HPLC analysis of spentwash
Decolorization of melanoidin (spentwash) was monitored by HPLC (Shimadzu). 10 ml of samples were taken, and centrifuged, filtered through 0.45 μm membrane filter (Millipore). Filtered sample was analyzed using mobile phase consisting acetonitryl and methanol (45:55) (HPLC grade) with 1 ml glacial acid and 0.5 ml sodium acetate [26, 32]. The sample was eluted using C-18; reverse phase column of 5 μm SGE, 250 x 4.6 mm SS. Resultant peak was analyzed with UV–detector 475 nm. The flow rate of the mobile phase was 1 ml min−1.
All experiments were carried out in triplicates and the results are presented as the mean of three independent observations. Standard deviation for each experimental result was calculated using Microsoft Excel.
Financial assistance to the author (Soni Tiwari, Rajeeva Gaur and Ranjan Singh) by Council of Science and Technology, U.P., in the form of Major Research Project is thankfully acknowledged.
- Naik N, Jagadeesh KS, Noolvi MN: Enhanced Degradation of Melanoidin and Caramel in Biomethanated Distillery Spentwash by Microorganisms Isolated from Mangroves. Iranica J Ener Environ. 2010, 1: 347-351.Google Scholar
- Ohmomo S, Aoshima I, Tozawa Y, Sakurada N, Ueda K: Purification and some properties of melanoidin decolourizing enzymes, P-III and P-IV, from mycelia of Coriolus vericolour Ps4a. Agric Biol Chem. 1985, 49: 2047-2053. 10.1271/bbb1961.49.2047.View ArticleGoogle Scholar
- Wedzicha BL, Kaputo MT: Melanoidins from glucose and glycine: Composition, characteristics and reactivity towards sulphite ion. Food Chem. 1992, 43: 359-367. 10.1016/0308-8146(92)90308-O.View ArticleGoogle Scholar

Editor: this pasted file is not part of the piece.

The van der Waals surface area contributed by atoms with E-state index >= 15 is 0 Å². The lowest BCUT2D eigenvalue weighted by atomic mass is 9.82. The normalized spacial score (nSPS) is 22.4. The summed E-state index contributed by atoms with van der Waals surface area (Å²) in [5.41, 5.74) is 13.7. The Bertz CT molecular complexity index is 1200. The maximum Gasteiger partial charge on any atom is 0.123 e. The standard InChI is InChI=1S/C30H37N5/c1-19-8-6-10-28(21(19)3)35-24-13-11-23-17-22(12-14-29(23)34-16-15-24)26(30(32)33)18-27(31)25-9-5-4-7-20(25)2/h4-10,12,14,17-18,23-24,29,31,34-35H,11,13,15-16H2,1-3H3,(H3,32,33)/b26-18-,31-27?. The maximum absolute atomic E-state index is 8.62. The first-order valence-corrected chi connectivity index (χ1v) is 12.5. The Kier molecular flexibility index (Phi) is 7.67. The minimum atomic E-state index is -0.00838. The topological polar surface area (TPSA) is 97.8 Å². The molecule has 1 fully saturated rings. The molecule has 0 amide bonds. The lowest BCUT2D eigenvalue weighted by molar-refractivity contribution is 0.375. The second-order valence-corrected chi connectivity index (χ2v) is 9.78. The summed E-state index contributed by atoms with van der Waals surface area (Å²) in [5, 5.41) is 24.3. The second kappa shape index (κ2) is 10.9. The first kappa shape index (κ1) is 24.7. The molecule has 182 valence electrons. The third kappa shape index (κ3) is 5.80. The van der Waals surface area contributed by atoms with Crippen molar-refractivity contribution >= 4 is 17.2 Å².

- Agrawal CS, Pandey GS: Soil pollution by spentwash discharge: Depletion of manganese (II) and impairment of its oxidation. J Environ Biol. 1994, 15: 49-53.Google Scholar
- Dahiya J, Singh D, Nigam P: Decolourisation of synthetic and spentwash melanoidins using the white-rot fungus Phanerochaete chrysosporium JAG-40. Biores Technol. 2001, 78: 95-98. 10.1016/S0960-8524(00)00119-X.View ArticleGoogle Scholar
- Chandra R, Bharagava RN, Rai V: Melanoidins as major colourant in sugarcane molasses based distillery effluent and its degradation. Biores Technol. 2008, 99: 4648-4660. 10.1016/j.biortech.2007.09.057.View ArticleGoogle Scholar
- Pena M, Coca M, Gonzalez R, Rioja R, Garcia MT: Chemical oxidation of wastewater from molasses fermentation with ozone. Chemosphere. 2003, 51: 893-900. 10.1016/S0045-6535(03)00159-0.View ArticleGoogle Scholar
- Mohana S, Desai C, Datta M: Biodegradation and decolorization of anaerobically treated distillery spent wash by a novel bacterial consortium. Biores Technol. 2007, 98: 333-339. 10.1016/j.biortech.2005.12.024.View ArticleGoogle Scholar
- Moosvi S, Keharia H, Madamwar D: Decolorization of textile dye reactive violet 5 by a newly isolated bacterial consortium RVM 11.1. World J Microbiol Biotechnol. 2005, 21: 667-672. 10.1007/s11274-004-3612-3.View ArticleGoogle Scholar
- Ohmomo S, et al: Decolourization of molasses wastewater by a thermophilic strain Aspergillus fumigatus G-2-6. Agric Biol Chem. 1987, 51: 3339-3346. 10.1271/bbb1961.51.3339.View ArticleGoogle Scholar
- Kumar V, et al: Bioremediation and decolorization of anaerobically digested distillery spentwash. Biotechnol. 1997, 19: 311-313.Google Scholar
- Kumar P, Chandra R: Decolourization and detoxification of synthetic molasses melanoidins by individual and mixed cultures of Bacillus spp. Biores Technol. 2006, 97: 2096-2102. 10.1016/j.biortech.2005.10.012.View ArticleGoogle Scholar
- Plavsic M, Cosovic B, Lee C: Copper complexing properties of melanoidins and marine humic material. Sci Total Environ. 2006, 366: 310-319. 10.1016/j.scitotenv.2005.07.011.View ArticleGoogle Scholar
- Pant D, Adholeya A: Biological approaches for treatment of distillery wastewater: a review. Biores Technol. 2007, 98: 2321-2334. 10.1016/j.biortech.2006.09.027.View ArticleGoogle Scholar